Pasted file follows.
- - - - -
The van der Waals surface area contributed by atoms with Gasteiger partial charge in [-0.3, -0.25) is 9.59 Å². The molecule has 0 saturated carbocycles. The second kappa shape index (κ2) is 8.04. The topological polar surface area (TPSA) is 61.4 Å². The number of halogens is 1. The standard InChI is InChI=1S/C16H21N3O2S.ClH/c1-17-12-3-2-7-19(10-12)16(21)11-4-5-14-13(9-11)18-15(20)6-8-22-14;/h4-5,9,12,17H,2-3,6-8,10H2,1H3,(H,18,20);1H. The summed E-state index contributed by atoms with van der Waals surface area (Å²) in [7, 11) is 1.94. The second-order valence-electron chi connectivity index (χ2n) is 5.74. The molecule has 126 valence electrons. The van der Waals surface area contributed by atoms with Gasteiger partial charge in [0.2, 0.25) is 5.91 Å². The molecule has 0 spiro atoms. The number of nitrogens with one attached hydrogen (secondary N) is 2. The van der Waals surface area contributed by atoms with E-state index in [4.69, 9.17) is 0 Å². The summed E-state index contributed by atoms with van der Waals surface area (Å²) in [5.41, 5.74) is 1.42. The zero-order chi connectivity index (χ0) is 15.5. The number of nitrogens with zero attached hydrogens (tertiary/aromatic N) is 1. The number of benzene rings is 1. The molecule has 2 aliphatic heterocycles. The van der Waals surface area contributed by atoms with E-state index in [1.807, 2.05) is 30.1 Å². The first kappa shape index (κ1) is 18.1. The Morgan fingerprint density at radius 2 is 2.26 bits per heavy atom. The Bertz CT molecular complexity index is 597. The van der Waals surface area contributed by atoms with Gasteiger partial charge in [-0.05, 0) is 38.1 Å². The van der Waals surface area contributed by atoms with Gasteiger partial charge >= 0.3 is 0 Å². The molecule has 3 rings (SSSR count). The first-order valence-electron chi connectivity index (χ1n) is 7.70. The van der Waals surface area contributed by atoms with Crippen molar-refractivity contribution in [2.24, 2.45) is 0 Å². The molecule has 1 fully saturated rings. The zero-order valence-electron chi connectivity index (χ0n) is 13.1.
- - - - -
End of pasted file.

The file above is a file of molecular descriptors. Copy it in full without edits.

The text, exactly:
The van der Waals surface area contributed by atoms with Gasteiger partial charge in [-0.3, -0.25) is 9.59 Å². The molecule has 0 saturated carbocycles. The second kappa shape index (κ2) is 8.04. The topological polar surface area (TPSA) is 61.4 Å². The number of halogens is 1. The standard InChI is InChI=1S/C16H21N3O2S.ClH/c1-17-12-3-2-7-19(10-12)16(21)11-4-5-14-13(9-11)18-15(20)6-8-22-14;/h4-5,9,12,17H,2-3,6-8,10H2,1H3,(H,18,20);1H. The summed E-state index contributed by atoms with van der Waals surface area (Å²) in [7, 11) is 1.94. The second-order valence-electron chi connectivity index (χ2n) is 5.74. The molecule has 126 valence electrons. The van der Waals surface area contributed by atoms with Gasteiger partial charge in [0.2, 0.25) is 5.91 Å². The molecule has 0 spiro atoms. The number of nitrogens with one attached hydrogen (secondary N) is 2. The van der Waals surface area contributed by atoms with E-state index in [4.69, 9.17) is 0 Å². The summed E-state index contributed by atoms with van der Waals surface area (Å²) in [5.41, 5.74) is 1.42. The zero-order chi connectivity index (χ0) is 15.5. The number of nitrogens with zero attached hydrogens (tertiary/aromatic N) is 1. The number of benzene rings is 1. The molecule has 2 aliphatic heterocycles. The van der Waals surface area contributed by atoms with E-state index in [1.807, 2.05) is 30.1 Å². The first kappa shape index (κ1) is 18.1. The Morgan fingerprint density at radius 2 is 2.26 bits per heavy atom. The Bertz CT molecular complexity index is 597. The van der Waals surface area contributed by atoms with Gasteiger partial charge in [-0.05, 0) is 38.1 Å². The van der Waals surface area contributed by atoms with Gasteiger partial charge >= 0.3 is 0 Å². The molecule has 3 rings (SSSR count). The first-order valence-electron chi connectivity index (χ1n) is 7.70. The van der Waals surface area contributed by atoms with Crippen molar-refractivity contribution in [2.24, 2.45) is 0 Å². The molecule has 1 fully saturated rings. The zero-order valence-electron chi connectivity index (χ0n) is 13.1.